When I began learning Python, one of the first things I needed to know how to do was open a file. Now, the term “open a file” can mean different things depending on the context. Sometimes it means to actually open the file with Python and read from it, like with a text file. Other times, it means “to open the file in its default program”; and sometimes it means, “open the file in the program I specify”. So, when you go looking for how to do the latter two, you need to know how to ask Google just the right question or all you’ll end up with is learning how to open and read a text file.
In this article, we’re going to cover all three and we’ll also show how to open (or run) programs that are already installed on your PC. Why? Because that topic is also one of the first things I needed to learn and it uses some of the same techniques.
How to Open a Text File
Let’s start by learning how to open a file with Python. In this case, what we mean is to actually use Python to open it and not some other program. For that, we have two choices (in Python 2.x): open or file. Let’s take a look and see how it’s done!
# the open keyword opens a file in read-only mode by default
f = open(“path/to/file.txt”)
# read all the lines in the file and return them in a list
lines = f.readlines()
As you can see, it’s really quite easy to open and read a text file. You can replace the “open” keyword with the “file” keyword and it will work the same. If you want to be extra explicit, you can write the open command like this instead:
f = open(“path/to/file.txt”, mode=”r”)
The “r” means to just read the file. You can also open a file in “rb” (read binary), “w” (write), “a” (append), or “wb” (write binary). Note that if you use either “w” or “wb”, Python will overwrite the file, if it exists already or create it if the file doesn’t exist.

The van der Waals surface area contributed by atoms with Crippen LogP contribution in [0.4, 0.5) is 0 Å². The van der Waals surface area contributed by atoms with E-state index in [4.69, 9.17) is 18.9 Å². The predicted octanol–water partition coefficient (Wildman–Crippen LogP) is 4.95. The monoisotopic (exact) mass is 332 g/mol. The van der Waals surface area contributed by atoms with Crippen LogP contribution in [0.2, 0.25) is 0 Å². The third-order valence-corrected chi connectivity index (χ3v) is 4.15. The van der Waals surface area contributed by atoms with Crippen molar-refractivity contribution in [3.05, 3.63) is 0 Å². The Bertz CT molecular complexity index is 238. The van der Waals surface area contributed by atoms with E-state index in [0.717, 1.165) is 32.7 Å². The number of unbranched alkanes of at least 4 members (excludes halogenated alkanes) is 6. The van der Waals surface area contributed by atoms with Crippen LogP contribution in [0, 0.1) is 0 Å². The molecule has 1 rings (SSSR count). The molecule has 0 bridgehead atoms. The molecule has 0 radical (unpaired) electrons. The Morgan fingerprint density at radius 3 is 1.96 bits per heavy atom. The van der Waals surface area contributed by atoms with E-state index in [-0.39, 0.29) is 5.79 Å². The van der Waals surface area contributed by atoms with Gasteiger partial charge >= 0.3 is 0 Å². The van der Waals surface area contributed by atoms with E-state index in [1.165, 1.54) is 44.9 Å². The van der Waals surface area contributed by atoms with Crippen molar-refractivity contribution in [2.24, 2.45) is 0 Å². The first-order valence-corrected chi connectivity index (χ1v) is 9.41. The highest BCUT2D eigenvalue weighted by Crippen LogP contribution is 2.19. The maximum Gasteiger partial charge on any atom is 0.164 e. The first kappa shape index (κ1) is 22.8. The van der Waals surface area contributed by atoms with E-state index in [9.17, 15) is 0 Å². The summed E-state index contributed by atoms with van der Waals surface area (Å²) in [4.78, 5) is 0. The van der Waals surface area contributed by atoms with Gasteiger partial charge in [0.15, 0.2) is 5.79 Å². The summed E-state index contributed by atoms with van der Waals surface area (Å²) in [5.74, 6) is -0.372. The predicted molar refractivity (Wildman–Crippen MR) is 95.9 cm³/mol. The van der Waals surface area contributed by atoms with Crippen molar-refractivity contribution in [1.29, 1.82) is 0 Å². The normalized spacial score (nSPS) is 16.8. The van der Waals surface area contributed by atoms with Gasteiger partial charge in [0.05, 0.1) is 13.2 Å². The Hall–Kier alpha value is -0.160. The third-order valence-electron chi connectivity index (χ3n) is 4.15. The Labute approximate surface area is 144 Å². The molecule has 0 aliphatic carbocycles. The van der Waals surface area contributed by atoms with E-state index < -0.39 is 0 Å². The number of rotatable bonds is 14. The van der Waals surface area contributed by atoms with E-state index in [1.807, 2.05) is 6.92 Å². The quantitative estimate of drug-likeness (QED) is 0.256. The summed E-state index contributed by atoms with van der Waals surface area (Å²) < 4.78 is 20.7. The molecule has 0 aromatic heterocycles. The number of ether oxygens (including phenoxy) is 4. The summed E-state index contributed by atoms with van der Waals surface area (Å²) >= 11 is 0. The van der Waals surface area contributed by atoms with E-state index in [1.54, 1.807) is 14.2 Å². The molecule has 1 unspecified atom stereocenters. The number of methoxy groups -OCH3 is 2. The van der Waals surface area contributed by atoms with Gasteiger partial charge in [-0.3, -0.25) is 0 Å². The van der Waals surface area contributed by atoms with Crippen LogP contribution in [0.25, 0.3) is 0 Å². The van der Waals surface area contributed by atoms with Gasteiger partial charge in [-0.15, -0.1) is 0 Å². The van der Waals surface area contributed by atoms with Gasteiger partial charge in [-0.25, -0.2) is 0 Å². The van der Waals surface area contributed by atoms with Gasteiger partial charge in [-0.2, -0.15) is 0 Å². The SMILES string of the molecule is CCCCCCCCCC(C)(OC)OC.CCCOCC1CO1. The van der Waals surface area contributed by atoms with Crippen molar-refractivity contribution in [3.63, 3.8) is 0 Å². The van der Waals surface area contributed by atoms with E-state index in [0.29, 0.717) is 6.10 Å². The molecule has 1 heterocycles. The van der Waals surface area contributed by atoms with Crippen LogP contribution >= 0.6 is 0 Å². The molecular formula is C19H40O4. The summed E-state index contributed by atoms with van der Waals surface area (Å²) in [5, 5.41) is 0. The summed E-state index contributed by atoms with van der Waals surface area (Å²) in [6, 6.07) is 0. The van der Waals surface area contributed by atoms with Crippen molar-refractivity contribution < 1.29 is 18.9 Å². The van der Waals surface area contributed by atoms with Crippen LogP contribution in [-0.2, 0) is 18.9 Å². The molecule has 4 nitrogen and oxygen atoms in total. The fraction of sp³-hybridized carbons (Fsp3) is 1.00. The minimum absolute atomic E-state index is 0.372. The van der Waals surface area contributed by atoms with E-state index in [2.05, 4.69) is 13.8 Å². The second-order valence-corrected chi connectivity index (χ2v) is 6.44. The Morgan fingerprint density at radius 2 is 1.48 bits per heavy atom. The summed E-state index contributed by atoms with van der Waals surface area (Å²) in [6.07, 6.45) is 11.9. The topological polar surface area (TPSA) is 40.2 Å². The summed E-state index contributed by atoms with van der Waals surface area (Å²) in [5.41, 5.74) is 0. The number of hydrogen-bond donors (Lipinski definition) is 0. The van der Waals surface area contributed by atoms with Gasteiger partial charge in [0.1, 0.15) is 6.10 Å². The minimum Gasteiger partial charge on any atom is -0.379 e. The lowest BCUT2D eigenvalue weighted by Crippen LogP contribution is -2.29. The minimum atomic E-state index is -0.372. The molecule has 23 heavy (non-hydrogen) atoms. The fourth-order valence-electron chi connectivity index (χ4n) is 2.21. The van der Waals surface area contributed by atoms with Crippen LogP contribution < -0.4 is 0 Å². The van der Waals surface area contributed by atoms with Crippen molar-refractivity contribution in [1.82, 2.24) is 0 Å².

If you want to read the file, you can use the following methods:
- read – reads the whole file and returns the whole thing in a string
- readline – reads the first line of the file and returns it as a string
- readlines – reads the entire file and returns it as a list of strings
You can also read a file with a loop, like this:
f = open(“path/to/file.txt”)
for line in f:
Pretty cool, huh? Python rocks! Now it’s time to take a look at how to open a file with another program.
Open a file with its own program
Python has a simple method for opening a file with its default program. It goes something like this:
Yes, it’s that easy, if you’re on Windows. If you’re on Unix or Mac, you’ll need the subprocess module or “os.system”. Of course, if you’re a real geek, then you probably have multiple programs that you might want to use to open a specific file. For example, I might want to edit my JPEG file with Picasa, Paint Shop Pro, Lightroom, Paint.NET or a plethora of other programs, but I don’t want to change my default JPEG editing program. How do we solve this with Python? We use Python’s subprocess module! Note: If you want to go old school, you can also use os.popen* or os.system, but subprocess is supposed to supersede them.
pdf = “path/to/pdf”
acrobatPath = r’C:\Program Files\Adobe\Reader 9.0\Reader\AcroRd32.exe’
subprocess.Popen(“%s %s” % (acrobatPath, pdf))
You can also write the last line like this: subprocess.Popen([acrobatPath, pdf]). Suffice it to say, using the subprocess module is also a breeze. There are many other ways to use the subprocess module, but this is one of its primary tasks. I usually use it to open a specific file (like above) or to open a program for me with specific arguments applied. I also use subprocess’s “call” method, which causes the Python script to wait for the “called” application to complete before continuing. You can also communicate with the processes that subprocess launches, if you have the know how.
As usual, Python comes through with easy ways to accomplish the tasks thrown at it. I have found very little that Python can’t handle eloquently and in an easy-to-understand way. I hope you find this helpful when you’re starting out and need to know how to open a file or program.